Considering global infrastructure as a spatial operating system and a medium of polity, the course studies networks of trade, transportation, resources, communication, labor, tourism, energy, commerce and finance from the late 19th century to the present. Focused on the special political powers of large spatial/technical systems, lectures visit free zones and automated ports; hydrological, oil and solar landscapes; satellite, broadband and mobile telephony; high-speed rail; the internet; networks of labor and migration; international organizations; offshore financial centers; highways and airports; and the circulation of repeatable spatial products, standards and management platforms.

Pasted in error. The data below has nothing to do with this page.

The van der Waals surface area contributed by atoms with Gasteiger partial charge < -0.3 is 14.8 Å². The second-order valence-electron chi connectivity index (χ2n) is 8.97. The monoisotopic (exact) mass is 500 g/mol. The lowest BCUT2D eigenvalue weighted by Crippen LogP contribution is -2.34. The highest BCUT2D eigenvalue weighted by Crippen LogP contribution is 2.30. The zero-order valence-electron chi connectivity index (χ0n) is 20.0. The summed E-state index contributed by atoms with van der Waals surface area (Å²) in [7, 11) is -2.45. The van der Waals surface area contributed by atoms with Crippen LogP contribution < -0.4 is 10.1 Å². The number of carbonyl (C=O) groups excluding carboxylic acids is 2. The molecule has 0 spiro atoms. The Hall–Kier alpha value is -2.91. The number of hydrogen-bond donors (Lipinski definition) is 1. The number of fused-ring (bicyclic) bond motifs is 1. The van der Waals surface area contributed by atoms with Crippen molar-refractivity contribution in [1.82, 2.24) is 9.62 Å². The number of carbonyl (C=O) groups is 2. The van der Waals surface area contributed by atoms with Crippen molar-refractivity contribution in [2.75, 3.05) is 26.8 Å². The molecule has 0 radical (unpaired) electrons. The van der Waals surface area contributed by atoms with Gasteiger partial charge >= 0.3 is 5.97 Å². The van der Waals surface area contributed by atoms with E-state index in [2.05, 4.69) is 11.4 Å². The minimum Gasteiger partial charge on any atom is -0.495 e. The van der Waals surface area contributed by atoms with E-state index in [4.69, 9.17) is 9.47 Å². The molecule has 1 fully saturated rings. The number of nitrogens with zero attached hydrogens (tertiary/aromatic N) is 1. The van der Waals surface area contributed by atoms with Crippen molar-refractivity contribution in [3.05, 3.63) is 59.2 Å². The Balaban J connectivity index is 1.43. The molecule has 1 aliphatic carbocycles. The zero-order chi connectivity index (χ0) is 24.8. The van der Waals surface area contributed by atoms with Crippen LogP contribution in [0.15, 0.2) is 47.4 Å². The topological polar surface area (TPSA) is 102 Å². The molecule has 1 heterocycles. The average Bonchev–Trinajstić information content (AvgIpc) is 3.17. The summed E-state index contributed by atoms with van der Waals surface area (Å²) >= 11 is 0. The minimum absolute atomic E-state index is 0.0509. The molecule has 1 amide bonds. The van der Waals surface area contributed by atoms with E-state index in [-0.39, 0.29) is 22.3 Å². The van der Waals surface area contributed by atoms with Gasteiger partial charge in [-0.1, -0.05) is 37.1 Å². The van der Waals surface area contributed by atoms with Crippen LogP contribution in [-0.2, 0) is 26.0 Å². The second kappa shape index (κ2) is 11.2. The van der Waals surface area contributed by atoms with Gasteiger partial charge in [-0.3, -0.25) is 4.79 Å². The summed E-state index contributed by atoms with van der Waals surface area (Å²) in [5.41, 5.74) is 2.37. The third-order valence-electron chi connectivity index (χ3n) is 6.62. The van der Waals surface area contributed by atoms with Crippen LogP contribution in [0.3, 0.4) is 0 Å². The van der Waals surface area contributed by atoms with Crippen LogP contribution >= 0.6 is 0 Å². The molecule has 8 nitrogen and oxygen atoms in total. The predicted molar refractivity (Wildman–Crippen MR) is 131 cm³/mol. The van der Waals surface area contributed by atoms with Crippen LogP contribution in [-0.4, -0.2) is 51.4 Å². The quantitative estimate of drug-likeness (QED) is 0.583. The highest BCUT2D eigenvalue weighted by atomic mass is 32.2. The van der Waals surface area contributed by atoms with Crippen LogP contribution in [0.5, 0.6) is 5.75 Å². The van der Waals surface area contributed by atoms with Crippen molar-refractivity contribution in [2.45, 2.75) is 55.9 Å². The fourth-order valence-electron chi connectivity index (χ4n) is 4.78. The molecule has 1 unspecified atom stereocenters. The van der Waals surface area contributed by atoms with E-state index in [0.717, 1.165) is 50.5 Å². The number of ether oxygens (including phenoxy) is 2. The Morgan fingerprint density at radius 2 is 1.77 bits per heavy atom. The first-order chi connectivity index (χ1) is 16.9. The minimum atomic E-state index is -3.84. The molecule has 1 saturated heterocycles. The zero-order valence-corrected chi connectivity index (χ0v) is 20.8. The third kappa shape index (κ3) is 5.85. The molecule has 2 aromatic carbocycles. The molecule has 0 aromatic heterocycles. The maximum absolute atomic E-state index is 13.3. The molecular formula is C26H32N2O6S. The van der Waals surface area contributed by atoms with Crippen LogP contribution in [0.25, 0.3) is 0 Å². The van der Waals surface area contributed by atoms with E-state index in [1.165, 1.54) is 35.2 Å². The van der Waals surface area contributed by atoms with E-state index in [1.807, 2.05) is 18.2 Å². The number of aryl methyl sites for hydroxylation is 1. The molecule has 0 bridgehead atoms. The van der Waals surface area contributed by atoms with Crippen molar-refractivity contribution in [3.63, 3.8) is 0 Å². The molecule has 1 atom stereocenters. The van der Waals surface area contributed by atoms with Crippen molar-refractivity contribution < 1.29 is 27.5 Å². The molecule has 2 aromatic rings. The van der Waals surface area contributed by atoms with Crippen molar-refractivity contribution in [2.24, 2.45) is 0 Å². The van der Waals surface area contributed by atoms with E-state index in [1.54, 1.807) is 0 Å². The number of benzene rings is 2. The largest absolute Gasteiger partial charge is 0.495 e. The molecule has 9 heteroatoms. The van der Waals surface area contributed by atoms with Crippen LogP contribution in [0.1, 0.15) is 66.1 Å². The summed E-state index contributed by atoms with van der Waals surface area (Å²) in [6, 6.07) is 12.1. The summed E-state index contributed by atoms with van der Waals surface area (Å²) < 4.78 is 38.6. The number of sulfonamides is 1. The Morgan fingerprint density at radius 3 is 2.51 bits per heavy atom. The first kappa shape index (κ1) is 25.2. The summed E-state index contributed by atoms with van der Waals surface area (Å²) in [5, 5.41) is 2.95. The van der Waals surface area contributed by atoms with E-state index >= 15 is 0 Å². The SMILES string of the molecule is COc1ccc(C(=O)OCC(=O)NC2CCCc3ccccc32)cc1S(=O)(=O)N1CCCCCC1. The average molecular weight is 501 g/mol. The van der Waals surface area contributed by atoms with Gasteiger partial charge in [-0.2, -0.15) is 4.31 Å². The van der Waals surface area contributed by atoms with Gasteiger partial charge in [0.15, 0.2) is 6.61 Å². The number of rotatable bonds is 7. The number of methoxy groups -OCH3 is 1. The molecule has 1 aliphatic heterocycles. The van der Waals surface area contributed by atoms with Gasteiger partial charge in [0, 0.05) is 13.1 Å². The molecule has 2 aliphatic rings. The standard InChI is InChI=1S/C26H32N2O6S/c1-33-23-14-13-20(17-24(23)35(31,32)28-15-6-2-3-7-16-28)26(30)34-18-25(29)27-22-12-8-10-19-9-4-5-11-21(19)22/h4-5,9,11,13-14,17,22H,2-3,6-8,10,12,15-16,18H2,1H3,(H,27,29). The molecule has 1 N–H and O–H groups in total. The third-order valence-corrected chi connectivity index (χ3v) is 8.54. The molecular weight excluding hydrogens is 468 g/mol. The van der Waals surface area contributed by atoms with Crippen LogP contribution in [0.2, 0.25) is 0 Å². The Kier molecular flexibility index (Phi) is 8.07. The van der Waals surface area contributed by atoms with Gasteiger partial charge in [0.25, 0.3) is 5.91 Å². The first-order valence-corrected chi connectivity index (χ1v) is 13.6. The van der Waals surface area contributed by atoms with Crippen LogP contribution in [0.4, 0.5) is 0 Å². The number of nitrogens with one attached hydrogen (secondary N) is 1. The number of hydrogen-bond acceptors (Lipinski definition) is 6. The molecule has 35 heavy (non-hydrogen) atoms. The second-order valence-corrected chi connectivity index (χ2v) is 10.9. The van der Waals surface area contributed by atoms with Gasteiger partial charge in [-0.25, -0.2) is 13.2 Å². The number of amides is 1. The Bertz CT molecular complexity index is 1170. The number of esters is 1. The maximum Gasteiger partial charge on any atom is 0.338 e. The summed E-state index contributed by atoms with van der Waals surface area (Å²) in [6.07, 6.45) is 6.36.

All Semesters

Spring 2020
Globalization Space: International Infrastructure and Extrastatecraft
Keller Easterling